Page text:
Maybe you need to include more veggies in your diet. Or maybe you overindulged over the weekend and are in desperate need of a detox. But don’t subscribe for another round of a juice cleanse or teatox just yet (catch the scoop on those here). There’s a hot new sip in town — soup.
The traditional cozy comfort food and cold cure-all has moved into the wellness spotlight as the latest weight loss and detox darling. “It’s juicing to the next level. You rely on soup as your meals for the day,” says Jessica Fishman Levinson, RDN and culinary nutrition expert.
Ready to swap your straw for a spoon? Here’s what you need to know about souping.
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What’s Healthier: Souping or Juicing?
While souping uses some of the same fresh ingredients you’ll find in your favorite juices, there’s one major difference — fiber. Instead of extruding fruit and vegetables through a press (and removing the fiber along the way), soup typically consists of pureed whole foods.
“One of the downsides of juicing is it can be high in sugar.”
These superfood-packed soups often include more than just fruits and vegetables, too. “With souping, you’re getting more fiber because the soups can have beans and grains in them. They can have protein. You’re not just getting liquid calories,” says Levinson. According to Kate Geagan, RD and author of Go Green Get Lean, that extra fiber can slow digestion and absorption, which may fight hunger longer than a juice. Think of it as a souped-up smoothie for breakfast, lunch and dinner.
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“[Souping] is also a tasty, convenient, readily-approachable way to include many of the foods we know we should be eating more of — but that we struggle with, like vegetables, fruit and legumes,” Geagan says. The wider range of ingredients also means less sugar. “One of the downsides of juicing is it can be high in sugar. Even if it’s natural sugar, it can make your blood sugar go up quickly,” says Levinson. “Souping can be lower in sugar [than juicing] because of the other foods.” Plus, there are some ingredients, like tomatoes, where the nutrients are more accessible when cooked. “Let’s say you had a tomato-based soup. You can get the lypocene from the tomato more efficiently than from raw tomato juice,” says Levinson.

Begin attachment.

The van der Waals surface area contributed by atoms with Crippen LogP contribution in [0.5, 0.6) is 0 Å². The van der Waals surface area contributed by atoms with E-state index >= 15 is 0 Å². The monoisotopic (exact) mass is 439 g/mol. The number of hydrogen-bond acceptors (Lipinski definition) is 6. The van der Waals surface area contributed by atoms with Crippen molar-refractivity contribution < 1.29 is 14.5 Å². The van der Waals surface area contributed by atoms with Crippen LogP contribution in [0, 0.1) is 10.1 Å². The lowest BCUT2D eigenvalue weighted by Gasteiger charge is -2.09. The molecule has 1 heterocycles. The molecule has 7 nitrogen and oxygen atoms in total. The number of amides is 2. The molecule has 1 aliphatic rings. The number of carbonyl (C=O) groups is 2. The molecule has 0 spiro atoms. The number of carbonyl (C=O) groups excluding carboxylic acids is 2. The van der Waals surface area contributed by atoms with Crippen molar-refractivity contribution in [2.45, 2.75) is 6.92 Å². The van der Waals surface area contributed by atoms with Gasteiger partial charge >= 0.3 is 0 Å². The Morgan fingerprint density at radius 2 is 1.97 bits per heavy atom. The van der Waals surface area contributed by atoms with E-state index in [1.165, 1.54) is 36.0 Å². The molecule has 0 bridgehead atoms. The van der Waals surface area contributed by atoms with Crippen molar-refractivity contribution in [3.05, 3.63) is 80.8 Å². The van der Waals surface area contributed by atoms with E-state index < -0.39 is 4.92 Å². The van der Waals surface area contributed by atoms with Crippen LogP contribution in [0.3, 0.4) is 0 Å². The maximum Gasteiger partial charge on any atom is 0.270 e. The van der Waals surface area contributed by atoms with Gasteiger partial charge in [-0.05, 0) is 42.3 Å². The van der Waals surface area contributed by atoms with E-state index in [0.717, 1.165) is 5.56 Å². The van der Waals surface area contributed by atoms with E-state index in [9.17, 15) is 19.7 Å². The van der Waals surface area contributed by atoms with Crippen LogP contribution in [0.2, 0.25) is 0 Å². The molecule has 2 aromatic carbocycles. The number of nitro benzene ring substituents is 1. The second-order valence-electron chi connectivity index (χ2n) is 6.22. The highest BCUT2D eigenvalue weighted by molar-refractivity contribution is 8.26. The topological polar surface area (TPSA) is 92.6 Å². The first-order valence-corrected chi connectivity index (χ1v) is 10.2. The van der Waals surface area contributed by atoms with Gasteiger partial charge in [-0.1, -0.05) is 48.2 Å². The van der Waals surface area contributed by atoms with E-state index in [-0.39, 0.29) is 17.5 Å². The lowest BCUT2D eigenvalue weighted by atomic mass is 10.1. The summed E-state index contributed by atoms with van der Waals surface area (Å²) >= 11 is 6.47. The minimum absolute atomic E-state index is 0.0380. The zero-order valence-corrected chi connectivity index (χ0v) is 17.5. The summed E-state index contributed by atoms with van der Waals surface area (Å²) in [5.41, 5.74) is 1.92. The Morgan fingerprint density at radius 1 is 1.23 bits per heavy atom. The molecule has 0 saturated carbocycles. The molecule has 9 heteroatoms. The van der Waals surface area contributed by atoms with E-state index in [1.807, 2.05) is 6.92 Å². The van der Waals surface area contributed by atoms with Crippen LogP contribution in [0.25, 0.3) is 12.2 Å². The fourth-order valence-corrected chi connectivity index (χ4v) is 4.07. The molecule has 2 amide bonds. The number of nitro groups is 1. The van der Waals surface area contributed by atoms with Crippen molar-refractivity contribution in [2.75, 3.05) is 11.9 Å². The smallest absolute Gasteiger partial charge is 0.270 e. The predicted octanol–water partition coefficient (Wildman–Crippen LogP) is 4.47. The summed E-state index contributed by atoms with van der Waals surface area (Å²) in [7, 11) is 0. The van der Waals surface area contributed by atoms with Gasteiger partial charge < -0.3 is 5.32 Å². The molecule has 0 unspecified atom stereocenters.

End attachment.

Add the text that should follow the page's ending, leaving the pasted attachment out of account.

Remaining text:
And, souping up may help you avoid the hangry rants commonly associated with juice cleanses. “People get it that they should have more in their diet than just juice but they still want something that’s quick and easy,” says Levinson. “Soup can be filling if it has the right components.”
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A Better Way to Detox?
But does the higher fiber and lower sugar mean that souping is the better way to detox?
“A single drink, juice or soup isn’t going to ‘detox’ you any more than a single unhealthy meal is going to make you gain weight. It’s the daily choices that really add-up,” says Geagan. “Supporting your body’s best chemistry is an ongoing process of good nutrition, sleep, hydration and exercise. The liver is the human body’s great detoxification organ, and good nutrition supports the liver and helps it function at its best.”
Despite the benefits souping offers over juicing, Levinson is also weary of recommending it as a sole diet plan or weight loss tool. “Anytime you’re on a lower calorie diet, you’ll lose weight,” she says. And from the ones the RD has seen, souping plans run approximately 1,200 calories a day. “That’s really not enough for most people. And it’s not sustainable because you have the deprivation factor,” she says.
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Plus, you lose some of the joy of food when you sip a soup. “It’s not like sitting down to a plate of salmon and sweet potatoes and broccoli where you taste the different flavors and you feel the different textures of food on your tongue,” says Levinson. “There’s a psychological benefit to using all of your senses when you eat and you can lose that when you’re just drinking.” While a hot soup might slow you down a beat, a liquid diet still tends to go down faster. “You’re not being as mindful when you’re eating and drinking your soup quickly,” she says.
While souping may be a step up from juicing, you still want to proceed with caution. It can be a good addition to your meal plan (especially if you’re looking for a convenient and portable way to down your veggies), but you may want to rethink a diet based only on soup. “I think it’s another one of those trends that’s hot right now and going to phase out,” says Levinson.